Dan Brown says he is "stunned" by his ex-wife Blythe's "false claims," insisting he was fair and truthful in a financial affidavit signed as part of their December 2019 divorce proceedings.
"The Da Vinci Code" author Dan Brown is finding himself the central figure in a story every bit as wild as the ones he's written.
In this story, which comes in the form of a lawsuit filed by his ex-wife Blythe Brown, the author stands accused of conducting a series of "sordid, extra-marital affairs." Calling the final several years of their marriage a "proverbial life of lies," Blythe alleges that Dan "secretly siphoned" a ton of money toward these affairs.
As such, she is suing the man she was married to for 21 years, until they filed for divorce last December, for misrepresenting their combined wealth -- possibly to hide the expense of these extramarital dalliances -- in a sworn affidavit he signed as part of their divorce agreement.
Dan quickly denied the allegations, telling the Boston Globe that he is "stunned" by these "false claims." He further says that the affidavit was both fair and truthful, per the paper.
"I swore to the truthfulness of what was contained on that list, and I stand by that financial statement today," Dan said. "We were very fortunate that we equally were blessed with very substantial assets with which to move forward after that."
While he hasn't denied the affairs, Dan is adamant that he was honest about the couple's wealth and is going so far as to seek to unseal confidential financial statements from their divorce to prove his claims.
"I have continually tried to absorb the shocking truth withheld during our divorce that Dan had been leading a double life for years during our marriage, all while coming home to me," Blythe told the Boston Globe in a statement.
Professing her trust and love for him through much of their marriage, Blythe continued, "I don't recognize the man that Dan has become. It is time to reveal his deceit and betrayal. After so much pain, it is time for truth. It is time to right these wrongs."
Blythe says in her suit that Dan first spoke of separation in 2018 and she subsequently moved out in August of that year. She further alleges that her husband "persuaded" her that she knew the full and complete extent of their wealth at the time of their divorce.
But, according to the filing, "Dan had, for a number of years, secretly siphoned funds from their marital assets, at least in part to finance his activities with his mistresses, including... a young horse trainer who lived in Holland."
Blythe says that she had brought this woman to the U.S. in 2013 to train a horse the couple owned and she subsequently learned he had started an affair with her the following year while the trainer recuperated from a shoulder injury in their home.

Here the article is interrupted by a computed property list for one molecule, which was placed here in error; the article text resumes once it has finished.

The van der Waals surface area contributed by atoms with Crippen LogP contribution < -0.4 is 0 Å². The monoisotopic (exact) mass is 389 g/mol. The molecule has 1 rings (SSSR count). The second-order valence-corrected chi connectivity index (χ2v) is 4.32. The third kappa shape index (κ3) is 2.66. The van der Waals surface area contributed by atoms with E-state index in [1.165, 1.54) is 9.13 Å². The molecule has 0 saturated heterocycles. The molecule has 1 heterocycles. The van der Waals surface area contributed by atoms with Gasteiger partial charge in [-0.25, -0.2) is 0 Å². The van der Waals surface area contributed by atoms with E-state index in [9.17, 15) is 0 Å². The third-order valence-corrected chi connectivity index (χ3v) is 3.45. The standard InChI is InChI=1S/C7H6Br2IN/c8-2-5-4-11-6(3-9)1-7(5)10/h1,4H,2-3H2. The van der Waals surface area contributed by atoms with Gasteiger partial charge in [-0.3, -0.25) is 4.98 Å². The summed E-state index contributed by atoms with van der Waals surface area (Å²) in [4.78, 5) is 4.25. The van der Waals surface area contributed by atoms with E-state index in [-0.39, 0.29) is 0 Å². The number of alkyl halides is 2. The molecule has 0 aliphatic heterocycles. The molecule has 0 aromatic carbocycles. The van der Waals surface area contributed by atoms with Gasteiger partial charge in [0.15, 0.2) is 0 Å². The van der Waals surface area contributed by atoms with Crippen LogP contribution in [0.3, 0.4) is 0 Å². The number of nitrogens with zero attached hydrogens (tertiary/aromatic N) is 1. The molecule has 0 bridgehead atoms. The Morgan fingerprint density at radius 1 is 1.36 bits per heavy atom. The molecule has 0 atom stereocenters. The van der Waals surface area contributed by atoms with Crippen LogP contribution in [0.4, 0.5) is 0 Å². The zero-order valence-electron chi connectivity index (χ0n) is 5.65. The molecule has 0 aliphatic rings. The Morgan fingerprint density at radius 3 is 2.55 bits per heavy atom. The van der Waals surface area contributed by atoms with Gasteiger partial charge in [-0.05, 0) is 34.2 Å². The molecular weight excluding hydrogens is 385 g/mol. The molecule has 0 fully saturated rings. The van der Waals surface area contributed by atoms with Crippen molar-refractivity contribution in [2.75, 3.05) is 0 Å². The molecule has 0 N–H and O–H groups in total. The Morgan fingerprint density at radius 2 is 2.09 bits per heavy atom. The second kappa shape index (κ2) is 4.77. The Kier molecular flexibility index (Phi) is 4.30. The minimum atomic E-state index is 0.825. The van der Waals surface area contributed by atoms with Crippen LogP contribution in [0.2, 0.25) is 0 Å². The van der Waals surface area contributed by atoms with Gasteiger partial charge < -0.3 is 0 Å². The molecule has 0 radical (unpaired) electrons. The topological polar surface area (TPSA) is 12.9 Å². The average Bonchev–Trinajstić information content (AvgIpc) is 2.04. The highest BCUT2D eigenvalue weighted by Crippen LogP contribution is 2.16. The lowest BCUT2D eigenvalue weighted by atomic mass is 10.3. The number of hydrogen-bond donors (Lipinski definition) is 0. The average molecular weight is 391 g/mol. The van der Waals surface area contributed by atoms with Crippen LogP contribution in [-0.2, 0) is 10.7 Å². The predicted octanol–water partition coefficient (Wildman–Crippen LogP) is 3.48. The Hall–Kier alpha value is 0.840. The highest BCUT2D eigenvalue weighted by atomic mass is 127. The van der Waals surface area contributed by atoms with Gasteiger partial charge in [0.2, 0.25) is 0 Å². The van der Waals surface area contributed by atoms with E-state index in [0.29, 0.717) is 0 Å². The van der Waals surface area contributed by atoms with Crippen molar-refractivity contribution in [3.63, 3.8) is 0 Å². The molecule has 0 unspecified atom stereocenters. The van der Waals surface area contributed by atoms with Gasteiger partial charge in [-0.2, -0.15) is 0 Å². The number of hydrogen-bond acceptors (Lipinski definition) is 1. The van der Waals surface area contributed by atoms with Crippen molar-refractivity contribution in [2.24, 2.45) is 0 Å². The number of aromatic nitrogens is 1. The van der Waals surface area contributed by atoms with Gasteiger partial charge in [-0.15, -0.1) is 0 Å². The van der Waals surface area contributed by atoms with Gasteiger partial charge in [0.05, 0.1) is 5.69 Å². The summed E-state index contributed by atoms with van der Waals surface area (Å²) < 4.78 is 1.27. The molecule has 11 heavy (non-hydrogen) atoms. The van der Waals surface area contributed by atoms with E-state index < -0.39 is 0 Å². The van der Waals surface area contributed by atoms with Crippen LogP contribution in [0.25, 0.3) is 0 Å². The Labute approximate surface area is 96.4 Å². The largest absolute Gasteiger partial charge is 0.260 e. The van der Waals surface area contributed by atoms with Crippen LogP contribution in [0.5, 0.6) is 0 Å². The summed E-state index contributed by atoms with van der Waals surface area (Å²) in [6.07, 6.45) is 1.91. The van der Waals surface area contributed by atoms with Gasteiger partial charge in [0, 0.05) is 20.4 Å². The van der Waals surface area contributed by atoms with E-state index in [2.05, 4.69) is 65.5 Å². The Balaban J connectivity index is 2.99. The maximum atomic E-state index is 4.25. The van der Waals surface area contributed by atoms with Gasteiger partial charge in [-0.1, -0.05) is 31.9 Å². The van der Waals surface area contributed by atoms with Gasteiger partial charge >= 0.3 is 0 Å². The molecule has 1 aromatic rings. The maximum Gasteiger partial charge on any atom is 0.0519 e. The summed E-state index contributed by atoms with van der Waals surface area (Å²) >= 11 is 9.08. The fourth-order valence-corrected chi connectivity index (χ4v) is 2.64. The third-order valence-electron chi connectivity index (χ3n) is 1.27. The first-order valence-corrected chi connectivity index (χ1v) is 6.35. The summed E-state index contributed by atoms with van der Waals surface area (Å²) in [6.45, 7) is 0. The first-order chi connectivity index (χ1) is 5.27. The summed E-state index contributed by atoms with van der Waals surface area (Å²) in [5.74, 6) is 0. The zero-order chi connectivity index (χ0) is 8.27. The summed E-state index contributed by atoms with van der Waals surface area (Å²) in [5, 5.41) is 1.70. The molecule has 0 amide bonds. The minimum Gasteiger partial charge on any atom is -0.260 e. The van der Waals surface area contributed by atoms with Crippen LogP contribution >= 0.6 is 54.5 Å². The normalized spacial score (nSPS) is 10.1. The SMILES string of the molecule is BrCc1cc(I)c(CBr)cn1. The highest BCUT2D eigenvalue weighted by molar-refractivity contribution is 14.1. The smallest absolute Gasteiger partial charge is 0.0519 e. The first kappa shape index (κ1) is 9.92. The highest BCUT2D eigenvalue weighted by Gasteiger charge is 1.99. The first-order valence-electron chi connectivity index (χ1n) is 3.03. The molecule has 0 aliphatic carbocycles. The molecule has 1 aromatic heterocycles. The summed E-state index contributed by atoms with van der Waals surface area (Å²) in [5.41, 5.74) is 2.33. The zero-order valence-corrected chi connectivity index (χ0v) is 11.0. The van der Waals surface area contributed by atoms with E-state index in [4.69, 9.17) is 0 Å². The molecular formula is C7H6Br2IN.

According to the suit, Dan spent lavish amounts of money on this trainer, buying her things like a new car, a horse transport, a $345,000 horse and even renovating her apartment in Holland. All of this, obviously, would reduce the couple's estate, which would have an impact on any divorce settlements.
When confronted by his then-wife, Blythe said in the lawsuit that Dan admitted to this affair, as wll as another on with a hairdresser, and told her of his dalliance with the horse trainer that it "has and will continue."
Further into her lawsuit, Blythe additionally claims substantial involvement in Dan's blockbuster success as a novelist, that began with his fourth book "The Da Vinci Code," which would go on to sell more than 80 million copies and be made into a blockbuster film series starring Tom Hanks as the book's Robert Langdon.
According to Blythe, she served as "lead researcher" and said that she and her ex-husband developed the "storylines and plot twists" of his novels together.
Brown agreed as much in regards to "The Da Vinci Code," per the Globe, in a 2017 interview with The Daily Mail wherein he conceded key plot ideas as hers and said, "I probably wouldn't have written without her. She's a great researcher."
Blythe claims that Dan also lied to her about upcoming projects involving Robert Langdon, saying he had nothing coming down the line when he in fact had signed a deal with NBCUniversal to develop a "Langdon" television series.
Saying the Langdon novels were "created together," Blythe's lawsuit said, "Dan stands to make millions from these projects, which is undoubtedly why he hid them from Blythe."
The crux of the suit is that Blythe alleges she agreed to a quiet divorce from her husband only to subsequently find out that he had been lying to her for years about extramarital affairs and the state of their financial estate.